Old friends Ward and Phillip both become smitten with Phillip's mother's attractive young secretary Stella. But Stella marries Phillip and stands by him as his behavior becomes more and ... See full summary »
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S. Sylvan Simon
Artie Shaw and His Orchestra
Three stories about the lives and loves of those who own a certain yellow Rolls-Royce: **First purchased by the Marquess of Frinton for his wife as a belated anniversary present, the ... See full summary »
Young Kerstin Norbäck lives in a small town. She has a relationship with a sailor, but when she tries to leave him, he shoots her. She survives and begins a new life in Stockholm. There she... See full summary »
Bob is a struggling artist who paints for his own amusement. Julie is a rich society girl. When they meet, it is cute and they are soon married. Living in a small apartment with the ... See full summary »
Old friends Ward and Phillip both become smitten with Phillip's mother's attractive young secretary Stella. But Stella marries Phillip and stands by him as his behavior becomes more and more erratic and his jealousy of Ward increases. Written by
Ron Kerrigan <email@example.com>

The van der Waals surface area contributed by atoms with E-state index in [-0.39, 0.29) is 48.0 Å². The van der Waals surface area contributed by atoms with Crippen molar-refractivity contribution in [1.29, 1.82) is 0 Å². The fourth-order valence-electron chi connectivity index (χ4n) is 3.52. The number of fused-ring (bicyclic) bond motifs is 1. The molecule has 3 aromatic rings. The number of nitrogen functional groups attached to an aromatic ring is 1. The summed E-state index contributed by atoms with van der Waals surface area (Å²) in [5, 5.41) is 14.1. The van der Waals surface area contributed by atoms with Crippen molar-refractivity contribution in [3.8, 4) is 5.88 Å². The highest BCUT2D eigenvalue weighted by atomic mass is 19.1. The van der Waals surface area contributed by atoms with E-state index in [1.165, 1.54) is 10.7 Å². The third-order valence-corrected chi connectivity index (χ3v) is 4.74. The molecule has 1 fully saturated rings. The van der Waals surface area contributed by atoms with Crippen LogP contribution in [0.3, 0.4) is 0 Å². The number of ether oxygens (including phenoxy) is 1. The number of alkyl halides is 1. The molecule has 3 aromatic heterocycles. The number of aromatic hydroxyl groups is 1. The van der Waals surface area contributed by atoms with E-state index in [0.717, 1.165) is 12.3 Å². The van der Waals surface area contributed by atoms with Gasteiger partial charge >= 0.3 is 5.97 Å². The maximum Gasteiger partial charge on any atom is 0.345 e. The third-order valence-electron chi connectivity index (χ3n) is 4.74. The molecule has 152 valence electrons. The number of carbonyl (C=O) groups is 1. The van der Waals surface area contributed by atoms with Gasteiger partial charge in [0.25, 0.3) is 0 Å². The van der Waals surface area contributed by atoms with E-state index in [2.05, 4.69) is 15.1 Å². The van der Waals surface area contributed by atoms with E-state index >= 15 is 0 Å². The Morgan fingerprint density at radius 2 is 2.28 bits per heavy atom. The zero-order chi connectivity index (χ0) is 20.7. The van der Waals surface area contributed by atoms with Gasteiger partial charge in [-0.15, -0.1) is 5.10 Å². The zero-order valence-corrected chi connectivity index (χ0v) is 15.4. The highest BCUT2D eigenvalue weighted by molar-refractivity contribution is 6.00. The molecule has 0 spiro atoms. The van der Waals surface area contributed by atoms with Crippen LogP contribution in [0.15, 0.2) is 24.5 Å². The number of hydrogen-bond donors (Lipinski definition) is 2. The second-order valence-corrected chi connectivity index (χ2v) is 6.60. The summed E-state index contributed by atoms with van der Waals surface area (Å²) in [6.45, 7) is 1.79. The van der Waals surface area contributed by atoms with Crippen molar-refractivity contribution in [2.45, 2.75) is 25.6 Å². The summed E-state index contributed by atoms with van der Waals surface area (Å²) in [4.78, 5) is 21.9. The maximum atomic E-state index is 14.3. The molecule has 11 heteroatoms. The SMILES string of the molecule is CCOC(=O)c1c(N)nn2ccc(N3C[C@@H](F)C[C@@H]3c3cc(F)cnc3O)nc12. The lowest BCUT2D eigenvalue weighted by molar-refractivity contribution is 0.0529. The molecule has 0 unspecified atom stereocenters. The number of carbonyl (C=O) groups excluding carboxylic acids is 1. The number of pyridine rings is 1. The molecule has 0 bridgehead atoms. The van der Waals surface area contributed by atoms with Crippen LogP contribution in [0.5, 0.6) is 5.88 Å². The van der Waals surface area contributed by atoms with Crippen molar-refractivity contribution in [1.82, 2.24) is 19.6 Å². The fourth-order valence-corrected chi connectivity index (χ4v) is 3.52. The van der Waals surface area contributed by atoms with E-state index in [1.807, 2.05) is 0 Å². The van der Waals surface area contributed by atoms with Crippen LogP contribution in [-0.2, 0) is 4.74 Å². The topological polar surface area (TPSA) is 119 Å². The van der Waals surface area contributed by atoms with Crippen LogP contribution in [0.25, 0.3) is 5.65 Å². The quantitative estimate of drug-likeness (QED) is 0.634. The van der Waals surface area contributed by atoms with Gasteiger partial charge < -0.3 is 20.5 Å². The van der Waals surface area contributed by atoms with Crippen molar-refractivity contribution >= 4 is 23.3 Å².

W.S. Van Dyke took over the direction of the movie from Robert B. Sinclair, who became ill shortly after shooting began. Van Dyke was in the Marines, but was granted a 14-day leave to finish the picture. Neither Sinclair nor Van Dyke was available for retakes, which were then directed by Richard Thorpe. See more »
The movie commences with a quote, "Heaven hath no rage like love to hatred turned", which it attributes to Milton. The quote is in fact from William Congreve's play The Mourning Bride. See more »
This film, based on a James Hilton novel, is not often seen these days. In part, the material Christopher Isherwood extracted from the book doesn't make a good movie. As directed by W. S. Van Dyke, the film seems to have been sabotaged by its star, Robert Montgomery, who made no secret he didn't want to be in the picture. It's a shame because the rest of the players are evidently acting in a different movie.
The melodrama has some interesting things going for it. First there is the luminous appearance of Ingrid Bergman in her third Hollywood film. Also, George Sanders has one of the best roles he ever played in the movies. Both Ms. Bergman and Mr. Sanders are the reason for watching. Lucile Watson, Oscar Homolka and Philip Merivale, among others, make great contributions to the film.
While this is not by any means a horrible film, it could have been improved if only Mr. Montgomery, a welcome presence in any movie, would have done a better job inter acting with the rest and following direction.
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